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Author Topic: Hopi Indian legends?  (Read 2604 times)
ehbowen
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« Topic Start: March 25, 2008, 06:22:16 am »

On vacation last year, I paid a brief visit to the Hopi Indian reservation in Arizona. While there, I saw an intriguing reference in a museum to a Hopi legend about the coming of the "white man"—which was one of the reasons they initially welcomed Europeans, until it became apparent that we were not the fulfillment of the legend. I asked a couple of people while I was there, but I couldn't get a simple answer as to the origin of this legend. Would someone be able to point me in the right direction for more information?
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« Reply #1: March 25, 2008, 02:39:19 pm »

The Book Of The Hopi, by Frank Waters. This was very informative, Mr Waters sat with Tribe elders to document their beleifs and rituals so they would not be lost forever.
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« Reply #2: March 25, 2008, 05:28:40 pm »

The Book Of The Hopi, by Frank Waters.

This book is not really considered 'truthful' by the Hopi themselves.  If you read this thread at NAFPS there is a brief mention of this book possibly being the source of some misinformation later expanded on by charlatons:

http://www.newagefraud.org/smf/index.php?PHPSESSID=8418251902b5f63f24a2110d02029039&topic=130.0

There are a couple of better sources mentioned in the thread as well, and you will get some idea of the type of deliberate changes and additions 'researchers' tend to make to the legends to sell more books.

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« Reply #3: March 25, 2008, 05:48:00 pm »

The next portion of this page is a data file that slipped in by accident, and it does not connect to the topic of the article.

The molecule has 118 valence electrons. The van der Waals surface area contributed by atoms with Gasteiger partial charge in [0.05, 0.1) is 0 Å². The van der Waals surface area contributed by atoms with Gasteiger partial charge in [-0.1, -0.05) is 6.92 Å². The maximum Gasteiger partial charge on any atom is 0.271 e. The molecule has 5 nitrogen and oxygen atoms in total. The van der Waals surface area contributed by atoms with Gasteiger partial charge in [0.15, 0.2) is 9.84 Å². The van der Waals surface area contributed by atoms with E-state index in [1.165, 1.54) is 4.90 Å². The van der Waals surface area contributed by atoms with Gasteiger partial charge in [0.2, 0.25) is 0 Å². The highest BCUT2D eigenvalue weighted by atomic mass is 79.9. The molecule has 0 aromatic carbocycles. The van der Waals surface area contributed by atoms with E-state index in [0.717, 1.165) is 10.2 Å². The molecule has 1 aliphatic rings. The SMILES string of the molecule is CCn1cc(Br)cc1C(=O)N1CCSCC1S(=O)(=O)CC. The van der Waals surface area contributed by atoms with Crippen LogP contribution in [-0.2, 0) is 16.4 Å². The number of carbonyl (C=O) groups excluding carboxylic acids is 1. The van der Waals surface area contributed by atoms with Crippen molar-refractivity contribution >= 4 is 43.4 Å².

This book is not really considered 'truthful' by the Hopi themselves.  If you read this thread at NAFPS there is a brief mention of this book possibly being the source of some misinformation later expanded on by charlatons:

http://www.newagefraud.org/smf/index.php?PHPSESSID=8418251902b5f63f24a2110d02029039&topic=130.0

There are a couple of better sources mentioned in the thread as well, and you will get some idea of the type of deliberate changes and additions 'researchers' tend to make to the legends to sell more books.

Absent

Add to this that the book is overwhelmingly, mind-numbingly boring.  Smiley

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« Reply #4: March 25, 2008, 08:18:54 pm »

On vacation last year, I paid a brief visit to the Hopi Indian reservation in Arizona. While there, I saw an intriguing reference in a museum to a Hopi legend about the coming of the "white man"—which was one of the reasons they initially welcomed Europeans, until it became apparent that we were not the fulfillment of the legend. I asked a couple of people while I was there, but I couldn't get a simple answer as to the origin of this legend. Would someone be able to point me in the right direction for more information?

I was watching part of a documentary on either the Aztec or Mayan cultures (I think it was the latter)  sometime in the last week or two and heard something strikingly similar about their god, who promised one day to return.  Apparently they initially mistook the conquistadors as being representatives of him since they were white, or something similar.  Talk about a bummer of a mistake... Lips sealed

Maybe there is a correlation?

EDIT:  Knew I heard this, check out this link.  Apparently it's more Aztec than Maya but there is some overlap:
http://en.wikipedia.org/wiki/Quetzalcoatl

scroll down to "Moctezuma controversy" and the idea that the king thought that Hernán Cortés was the god.
« Last Edit: March 25, 2008, 09:21:43 pm by Derg Corra, Reason: added info » Logged
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« Reply #5: March 25, 2008, 10:30:29 pm »

EDIT:  Knew I heard this, check out this link.  Apparently it's more Aztec than Maya but there is some overlap:
http://en.wikipedia.org/wiki/Quetzalcoatl

scroll down to "Moctezuma controversy" and the idea that the king thought that Hernán Cortés was the god.

I really wish you would have posted this edit as a separate message. Many people might have read the original message in the hour or so between when you posted it and when you made the edit. And they would never know you had edited it. This is why the rules say no edits (other than for typos and the like) after more than a few minutes have passed.
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